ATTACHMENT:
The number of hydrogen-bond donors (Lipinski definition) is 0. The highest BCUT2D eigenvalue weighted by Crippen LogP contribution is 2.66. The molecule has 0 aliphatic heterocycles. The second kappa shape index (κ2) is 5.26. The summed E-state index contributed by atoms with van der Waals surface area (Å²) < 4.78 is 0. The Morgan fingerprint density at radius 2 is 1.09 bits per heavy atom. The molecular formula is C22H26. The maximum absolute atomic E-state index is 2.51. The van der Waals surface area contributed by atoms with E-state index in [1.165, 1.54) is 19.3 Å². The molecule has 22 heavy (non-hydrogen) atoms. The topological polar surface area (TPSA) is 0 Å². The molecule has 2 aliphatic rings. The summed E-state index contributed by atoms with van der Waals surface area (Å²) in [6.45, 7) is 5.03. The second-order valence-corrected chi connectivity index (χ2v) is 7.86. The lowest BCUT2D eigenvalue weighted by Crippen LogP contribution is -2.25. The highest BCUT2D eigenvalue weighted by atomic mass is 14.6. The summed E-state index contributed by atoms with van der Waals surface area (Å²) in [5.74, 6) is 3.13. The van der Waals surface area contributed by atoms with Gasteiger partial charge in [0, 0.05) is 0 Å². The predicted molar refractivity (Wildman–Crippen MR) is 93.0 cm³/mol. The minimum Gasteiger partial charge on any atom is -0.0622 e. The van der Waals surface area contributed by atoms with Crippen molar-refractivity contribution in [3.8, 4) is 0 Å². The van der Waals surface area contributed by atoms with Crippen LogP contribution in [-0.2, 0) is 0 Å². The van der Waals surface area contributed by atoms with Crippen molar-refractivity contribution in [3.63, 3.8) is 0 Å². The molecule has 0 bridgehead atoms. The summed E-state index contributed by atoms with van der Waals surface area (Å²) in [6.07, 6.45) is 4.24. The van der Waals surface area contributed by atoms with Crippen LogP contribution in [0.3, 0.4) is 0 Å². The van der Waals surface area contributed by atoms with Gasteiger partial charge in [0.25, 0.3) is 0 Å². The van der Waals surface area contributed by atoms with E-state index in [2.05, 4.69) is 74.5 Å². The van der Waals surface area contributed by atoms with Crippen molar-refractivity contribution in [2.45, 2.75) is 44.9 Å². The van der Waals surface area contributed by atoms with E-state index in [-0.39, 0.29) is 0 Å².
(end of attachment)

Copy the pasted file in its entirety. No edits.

The number of hydrogen-bond donors (Lipinski definition) is 0. The highest BCUT2D eigenvalue weighted by Crippen LogP contribution is 2.66. The molecule has 0 aliphatic heterocycles. The second kappa shape index (κ2) is 5.26. The summed E-state index contributed by atoms with van der Waals surface area (Å²) < 4.78 is 0. The Morgan fingerprint density at radius 2 is 1.09 bits per heavy atom. The molecular formula is C22H26. The maximum absolute atomic E-state index is 2.51. The van der Waals surface area contributed by atoms with E-state index in [1.165, 1.54) is 19.3 Å². The molecule has 22 heavy (non-hydrogen) atoms. The topological polar surface area (TPSA) is 0 Å². The molecule has 2 aliphatic rings. The summed E-state index contributed by atoms with van der Waals surface area (Å²) in [6.45, 7) is 5.03. The second-order valence-corrected chi connectivity index (χ2v) is 7.86. The lowest BCUT2D eigenvalue weighted by Crippen LogP contribution is -2.25. The highest BCUT2D eigenvalue weighted by atomic mass is 14.6. The summed E-state index contributed by atoms with van der Waals surface area (Å²) in [5.74, 6) is 3.13. The van der Waals surface area contributed by atoms with Gasteiger partial charge in [0, 0.05) is 0 Å². The predicted molar refractivity (Wildman–Crippen MR) is 93.0 cm³/mol. The minimum Gasteiger partial charge on any atom is -0.0622 e. The van der Waals surface area contributed by atoms with Crippen molar-refractivity contribution in [3.8, 4) is 0 Å². The van der Waals surface area contributed by atoms with Crippen LogP contribution in [-0.2, 0) is 0 Å². The van der Waals surface area contributed by atoms with Crippen molar-refractivity contribution in [3.63, 3.8) is 0 Å². The molecule has 0 bridgehead atoms. The summed E-state index contributed by atoms with van der Waals surface area (Å²) in [6.07, 6.45) is 4.24. The van der Waals surface area contributed by atoms with Crippen LogP contribution in [0.3, 0.4) is 0 Å². The van der Waals surface area contributed by atoms with Gasteiger partial charge in [0.25, 0.3) is 0 Å². The van der Waals surface area contributed by atoms with E-state index in [2.05, 4.69) is 74.5 Å². The van der Waals surface area contributed by atoms with Crippen molar-refractivity contribution in [2.45, 2.75) is 44.9 Å². The van der Waals surface area contributed by atoms with E-state index in [-0.39, 0.29) is 0 Å².